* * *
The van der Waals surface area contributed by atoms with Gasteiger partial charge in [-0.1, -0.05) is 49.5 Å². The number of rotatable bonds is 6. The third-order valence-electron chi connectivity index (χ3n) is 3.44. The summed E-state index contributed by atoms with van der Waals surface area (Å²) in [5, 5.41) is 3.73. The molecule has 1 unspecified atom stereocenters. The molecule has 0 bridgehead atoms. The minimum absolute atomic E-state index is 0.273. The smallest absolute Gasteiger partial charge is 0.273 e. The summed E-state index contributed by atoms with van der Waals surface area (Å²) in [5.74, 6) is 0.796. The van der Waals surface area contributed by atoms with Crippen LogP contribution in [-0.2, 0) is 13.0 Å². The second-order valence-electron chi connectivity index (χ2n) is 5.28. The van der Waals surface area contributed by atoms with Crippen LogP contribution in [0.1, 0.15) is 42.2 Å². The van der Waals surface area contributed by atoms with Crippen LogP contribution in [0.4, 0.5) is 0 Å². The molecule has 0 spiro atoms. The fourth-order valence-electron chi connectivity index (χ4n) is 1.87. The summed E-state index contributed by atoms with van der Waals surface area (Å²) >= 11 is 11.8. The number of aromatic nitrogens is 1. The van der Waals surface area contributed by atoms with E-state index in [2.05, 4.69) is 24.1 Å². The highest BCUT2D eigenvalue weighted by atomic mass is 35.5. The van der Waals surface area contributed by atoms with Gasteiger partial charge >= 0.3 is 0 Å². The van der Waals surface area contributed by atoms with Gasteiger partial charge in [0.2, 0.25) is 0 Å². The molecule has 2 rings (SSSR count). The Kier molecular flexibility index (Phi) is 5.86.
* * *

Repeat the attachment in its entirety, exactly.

The van der Waals surface area contributed by atoms with Gasteiger partial charge in [-0.1, -0.05) is 49.5 Å². The number of rotatable bonds is 6. The third-order valence-electron chi connectivity index (χ3n) is 3.44. The summed E-state index contributed by atoms with van der Waals surface area (Å²) in [5, 5.41) is 3.73. The molecule has 1 unspecified atom stereocenters. The molecule has 0 bridgehead atoms. The minimum absolute atomic E-state index is 0.273. The smallest absolute Gasteiger partial charge is 0.273 e. The summed E-state index contributed by atoms with van der Waals surface area (Å²) in [5.74, 6) is 0.796. The van der Waals surface area contributed by atoms with Crippen LogP contribution in [-0.2, 0) is 13.0 Å². The second-order valence-electron chi connectivity index (χ2n) is 5.28. The van der Waals surface area contributed by atoms with Crippen LogP contribution in [0.1, 0.15) is 42.2 Å². The van der Waals surface area contributed by atoms with Crippen LogP contribution in [0.4, 0.5) is 0 Å². The molecule has 0 spiro atoms. The fourth-order valence-electron chi connectivity index (χ4n) is 1.87. The summed E-state index contributed by atoms with van der Waals surface area (Å²) >= 11 is 11.8. The number of aromatic nitrogens is 1. The van der Waals surface area contributed by atoms with E-state index in [2.05, 4.69) is 24.1 Å². The highest BCUT2D eigenvalue weighted by atomic mass is 35.5. The van der Waals surface area contributed by atoms with Gasteiger partial charge >= 0.3 is 0 Å². The van der Waals surface area contributed by atoms with Gasteiger partial charge in [0.2, 0.25) is 0 Å². The molecule has 2 rings (SSSR count). The Kier molecular flexibility index (Phi) is 5.86.